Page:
, news editor, Adventist World
A team of sharpshooters and bomb-sniffing dogs guarded the Review and Herald Publishing Association in Hagerstown, Maryland.
Dozens of employees waited, expectantly, in the front lobby.
Then the chartered helicopter swooped down onto the grassy lawn with the Soviet Union’s top religious affairs official, Konstantin Kharchev, and his host, General Conference president Neal C. Wilson.
Moments later Kharchev entered the building to applause from employees. He smiled broadly and clasped his hands together in gratitude, as seen in rare video footage from the Review and Herald’s archive.
Harold “Bud” Otis Jr., president of the Review and Herald at the time of the October 1986 visit, choked up with emotion when he recalled Kharchev’s reaction to the roaring printing presses.
“We were printing the Adventist Review, 30,000 an hour, just clicking them off,” Otis said in a videotaped interview in 2013 (see video below). “And he tapped me on the shoulder, and he said, ‘You must come to Russia and build a publishing house like this.’”
And the Adventist Church did.
It is stories like this that cement the legacy of the Review and Herald Publishing Association as a leading force in the Seventh-day Adventist Church—even as it enters a new era as a publisher without its own printing facilities for the first time since the 1850s.
The General Conference, which owns the Review and Herald, along with the publishing house’s elected constituency, decided in June to close the Hagerstown plant after years of financial losses. The General Conference will retain ownership of the Review and Herald’s intellectual property and publish many of its books and other literature, including Adventist Review and Adventist World, under the Review and Herald imprint at Pacific Press, the church’s other major publishing house in the United States.
“The Review and Herald has had a long history of proclaiming the Advent truth, and we are extremely grateful for that heritage—which will not end,” said current General Conference president Ted N.C. Wilson, whose father took the Soviet official on the tour of Review and Herald.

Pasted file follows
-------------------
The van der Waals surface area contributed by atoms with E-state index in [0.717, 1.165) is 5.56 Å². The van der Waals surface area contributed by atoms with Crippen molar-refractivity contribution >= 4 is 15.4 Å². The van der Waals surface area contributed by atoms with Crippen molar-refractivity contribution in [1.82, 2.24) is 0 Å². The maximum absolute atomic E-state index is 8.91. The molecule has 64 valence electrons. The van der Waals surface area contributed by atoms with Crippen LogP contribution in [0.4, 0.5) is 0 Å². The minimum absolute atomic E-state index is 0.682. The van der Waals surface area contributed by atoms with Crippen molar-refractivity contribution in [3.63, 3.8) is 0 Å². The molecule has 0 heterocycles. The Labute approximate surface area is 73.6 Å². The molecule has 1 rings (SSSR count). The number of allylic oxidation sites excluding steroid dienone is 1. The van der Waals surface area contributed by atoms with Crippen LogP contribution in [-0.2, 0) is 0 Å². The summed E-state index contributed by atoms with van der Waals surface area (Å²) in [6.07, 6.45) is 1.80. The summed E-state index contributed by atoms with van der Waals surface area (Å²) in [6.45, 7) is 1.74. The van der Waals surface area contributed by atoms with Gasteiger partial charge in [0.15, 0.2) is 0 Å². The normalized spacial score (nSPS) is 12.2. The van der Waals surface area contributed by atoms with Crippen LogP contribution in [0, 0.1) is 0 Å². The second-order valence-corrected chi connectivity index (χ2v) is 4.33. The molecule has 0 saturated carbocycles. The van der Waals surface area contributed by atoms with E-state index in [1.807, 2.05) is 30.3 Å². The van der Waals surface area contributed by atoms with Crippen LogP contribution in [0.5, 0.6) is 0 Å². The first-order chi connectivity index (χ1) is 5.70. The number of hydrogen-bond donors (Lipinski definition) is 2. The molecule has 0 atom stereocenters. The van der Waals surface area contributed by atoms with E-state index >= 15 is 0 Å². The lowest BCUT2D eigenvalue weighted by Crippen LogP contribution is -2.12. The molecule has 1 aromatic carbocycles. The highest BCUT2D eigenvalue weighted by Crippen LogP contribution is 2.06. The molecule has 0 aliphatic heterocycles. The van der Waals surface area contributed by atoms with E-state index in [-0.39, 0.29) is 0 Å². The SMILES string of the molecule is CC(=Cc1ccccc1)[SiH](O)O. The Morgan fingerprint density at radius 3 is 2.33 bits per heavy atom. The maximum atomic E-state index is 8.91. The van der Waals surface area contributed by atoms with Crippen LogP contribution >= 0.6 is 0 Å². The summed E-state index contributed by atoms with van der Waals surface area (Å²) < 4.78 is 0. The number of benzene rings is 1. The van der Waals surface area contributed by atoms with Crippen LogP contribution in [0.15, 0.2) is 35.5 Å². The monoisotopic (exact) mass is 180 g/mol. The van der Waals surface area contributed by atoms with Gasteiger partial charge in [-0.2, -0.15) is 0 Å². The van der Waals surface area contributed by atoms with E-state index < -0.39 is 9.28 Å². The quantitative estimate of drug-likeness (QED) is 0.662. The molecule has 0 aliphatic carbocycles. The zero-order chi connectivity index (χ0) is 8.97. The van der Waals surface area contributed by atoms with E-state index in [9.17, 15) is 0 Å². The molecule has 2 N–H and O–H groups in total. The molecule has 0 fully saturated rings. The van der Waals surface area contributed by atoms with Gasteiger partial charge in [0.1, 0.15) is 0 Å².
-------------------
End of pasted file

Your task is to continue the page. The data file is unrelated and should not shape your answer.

“We are very grateful for the dedicated service of Review and Herald employees through the years,” Wilson said. “Many souls will be in heaven because of this.”
The Hagerstown closure deeply disappointed Review and Herald employees, many of whom had worked there for decades. About a dozen current and former employees, speaking in interviews at the plant, by phone, and by e-mail, spoke passionately about their longing for the plant to remain open.
But not one spoke of disaffection with the Adventist Church. Instead, their faces lit up as they put personal sadness aside to share stories about the role that the Review and Herald has played in proclaiming Jesus’ soon return.
“The power of the press is humbling,” said Mark B. Thomas, the Review and Herald’s president from 2010 to 2014 and a longtime employee. “Working for the Review and Herald kind of felt like being from the Mercedes factory of publishing.”
PROMO REEL: A 40-second film that Review and Herald produced about the visit of the Soviet Union’s top religious affairs official, Konstantin Kharchev, in October 1986.
Thomas witnessed the visit by Kharchev, chairman of the Soviet Council of Religious Affairs. Kharchev stopped by the Review and Herald during a 12-day visit to the U.S. that also included meetings with leaders from other religious denominations in New York and Atlanta. It was the first such visit in U.S.-Soviet history.
“It was cool because there was Secret Service everywhere,” Thomas said in an interview in his office. “There were sharpshooters on the building, there were sniffer dogs. We have a helicopter pad, but they wouldn’t let him land there because of 70.”
Interstate 70 is a major highway a short distance from the Review and Herald building.
On the helicopter ride back to Washington, D.C., Kharchev reminded Otis, who was seated beside him, about his desire for a publishing house.